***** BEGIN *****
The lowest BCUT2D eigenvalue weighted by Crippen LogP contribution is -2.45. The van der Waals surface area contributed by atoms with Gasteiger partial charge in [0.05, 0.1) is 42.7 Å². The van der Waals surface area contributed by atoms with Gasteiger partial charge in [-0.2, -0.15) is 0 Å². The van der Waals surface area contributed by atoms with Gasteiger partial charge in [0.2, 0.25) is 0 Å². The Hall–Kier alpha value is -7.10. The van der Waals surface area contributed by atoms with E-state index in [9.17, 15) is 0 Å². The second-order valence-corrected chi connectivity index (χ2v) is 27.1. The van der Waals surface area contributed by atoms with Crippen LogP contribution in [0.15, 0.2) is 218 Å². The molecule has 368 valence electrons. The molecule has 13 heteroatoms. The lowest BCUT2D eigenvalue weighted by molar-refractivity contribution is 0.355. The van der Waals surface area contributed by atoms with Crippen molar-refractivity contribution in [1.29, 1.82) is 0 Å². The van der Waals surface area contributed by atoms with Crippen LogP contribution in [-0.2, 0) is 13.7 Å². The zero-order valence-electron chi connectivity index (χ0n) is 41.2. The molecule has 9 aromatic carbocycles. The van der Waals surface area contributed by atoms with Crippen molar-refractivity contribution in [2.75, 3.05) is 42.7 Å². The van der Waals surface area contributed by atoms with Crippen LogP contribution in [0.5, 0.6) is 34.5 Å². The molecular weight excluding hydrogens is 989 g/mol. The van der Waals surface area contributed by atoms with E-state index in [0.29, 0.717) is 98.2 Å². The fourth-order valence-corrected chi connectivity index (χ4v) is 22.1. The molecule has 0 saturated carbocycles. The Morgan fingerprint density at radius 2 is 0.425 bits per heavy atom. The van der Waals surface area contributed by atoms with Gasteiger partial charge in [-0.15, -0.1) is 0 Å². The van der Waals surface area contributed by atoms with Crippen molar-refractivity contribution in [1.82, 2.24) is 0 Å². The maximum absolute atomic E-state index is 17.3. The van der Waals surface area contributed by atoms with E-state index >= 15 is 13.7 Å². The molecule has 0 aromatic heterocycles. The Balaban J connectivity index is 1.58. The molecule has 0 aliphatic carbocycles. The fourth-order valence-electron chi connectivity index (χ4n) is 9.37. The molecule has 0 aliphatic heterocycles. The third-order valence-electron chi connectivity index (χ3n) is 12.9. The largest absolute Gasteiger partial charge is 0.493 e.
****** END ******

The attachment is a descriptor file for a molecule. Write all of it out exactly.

The lowest BCUT2D eigenvalue weighted by Crippen LogP contribution is -2.45. The van der Waals surface area contributed by atoms with Gasteiger partial charge in [0.05, 0.1) is 42.7 Å². The van der Waals surface area contributed by atoms with Gasteiger partial charge in [-0.2, -0.15) is 0 Å². The van der Waals surface area contributed by atoms with Gasteiger partial charge in [0.2, 0.25) is 0 Å². The Hall–Kier alpha value is -7.10. The van der Waals surface area contributed by atoms with E-state index in [9.17, 15) is 0 Å². The second-order valence-corrected chi connectivity index (χ2v) is 27.1. The van der Waals surface area contributed by atoms with Crippen LogP contribution in [0.15, 0.2) is 218 Å². The molecule has 368 valence electrons. The molecule has 13 heteroatoms. The lowest BCUT2D eigenvalue weighted by molar-refractivity contribution is 0.355. The van der Waals surface area contributed by atoms with Crippen molar-refractivity contribution in [1.29, 1.82) is 0 Å². The van der Waals surface area contributed by atoms with Crippen LogP contribution in [-0.2, 0) is 13.7 Å². The zero-order valence-electron chi connectivity index (χ0n) is 41.2. The molecule has 9 aromatic carbocycles. The van der Waals surface area contributed by atoms with Crippen molar-refractivity contribution in [2.75, 3.05) is 42.7 Å². The van der Waals surface area contributed by atoms with Crippen LogP contribution in [0.5, 0.6) is 34.5 Å². The molecular weight excluding hydrogens is 989 g/mol. The van der Waals surface area contributed by atoms with E-state index in [0.29, 0.717) is 98.2 Å². The fourth-order valence-corrected chi connectivity index (χ4v) is 22.1. The molecule has 0 saturated carbocycles. The Morgan fingerprint density at radius 2 is 0.425 bits per heavy atom. The van der Waals surface area contributed by atoms with Gasteiger partial charge in [-0.15, -0.1) is 0 Å². The van der Waals surface area contributed by atoms with Crippen molar-refractivity contribution in [1.82, 2.24) is 0 Å². The maximum absolute atomic E-state index is 17.3. The van der Waals surface area contributed by atoms with E-state index >= 15 is 13.7 Å². The molecule has 0 aromatic heterocycles. The Balaban J connectivity index is 1.58. The molecule has 0 aliphatic carbocycles. The fourth-order valence-electron chi connectivity index (χ4n) is 9.37. The molecule has 0 aliphatic heterocycles. The third-order valence-electron chi connectivity index (χ3n) is 12.9. The largest absolute Gasteiger partial charge is 0.493 e.